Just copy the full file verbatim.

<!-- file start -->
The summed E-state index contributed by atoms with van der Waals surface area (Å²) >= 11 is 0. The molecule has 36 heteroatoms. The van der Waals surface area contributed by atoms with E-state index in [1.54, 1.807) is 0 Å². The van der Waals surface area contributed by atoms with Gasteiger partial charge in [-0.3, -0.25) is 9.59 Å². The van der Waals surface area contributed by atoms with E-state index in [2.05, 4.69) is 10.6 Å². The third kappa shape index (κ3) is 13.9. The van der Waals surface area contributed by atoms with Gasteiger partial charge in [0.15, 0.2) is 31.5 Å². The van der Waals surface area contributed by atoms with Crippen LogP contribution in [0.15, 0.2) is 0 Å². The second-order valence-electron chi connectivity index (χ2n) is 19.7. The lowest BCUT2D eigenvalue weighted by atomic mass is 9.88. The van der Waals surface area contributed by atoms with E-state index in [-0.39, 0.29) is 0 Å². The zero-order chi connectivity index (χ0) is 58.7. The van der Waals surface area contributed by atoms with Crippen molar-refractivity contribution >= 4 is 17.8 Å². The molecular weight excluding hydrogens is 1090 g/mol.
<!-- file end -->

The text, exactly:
The summed E-state index contributed by atoms with van der Waals surface area (Å²) >= 11 is 0. The molecule has 36 heteroatoms. The van der Waals surface area contributed by atoms with E-state index in [1.54, 1.807) is 0 Å². The van der Waals surface area contributed by atoms with Gasteiger partial charge in [-0.3, -0.25) is 9.59 Å². The van der Waals surface area contributed by atoms with E-state index in [2.05, 4.69) is 10.6 Å². The third kappa shape index (κ3) is 13.9. The van der Waals surface area contributed by atoms with Gasteiger partial charge in [0.15, 0.2) is 31.5 Å². The van der Waals surface area contributed by atoms with Crippen LogP contribution in [0.15, 0.2) is 0 Å². The second-order valence-electron chi connectivity index (χ2n) is 19.7. The lowest BCUT2D eigenvalue weighted by atomic mass is 9.88. The van der Waals surface area contributed by atoms with E-state index in [-0.39, 0.29) is 0 Å². The zero-order chi connectivity index (χ0) is 58.7. The van der Waals surface area contributed by atoms with Crippen molar-refractivity contribution >= 4 is 17.8 Å². The molecular weight excluding hydrogens is 1090 g/mol.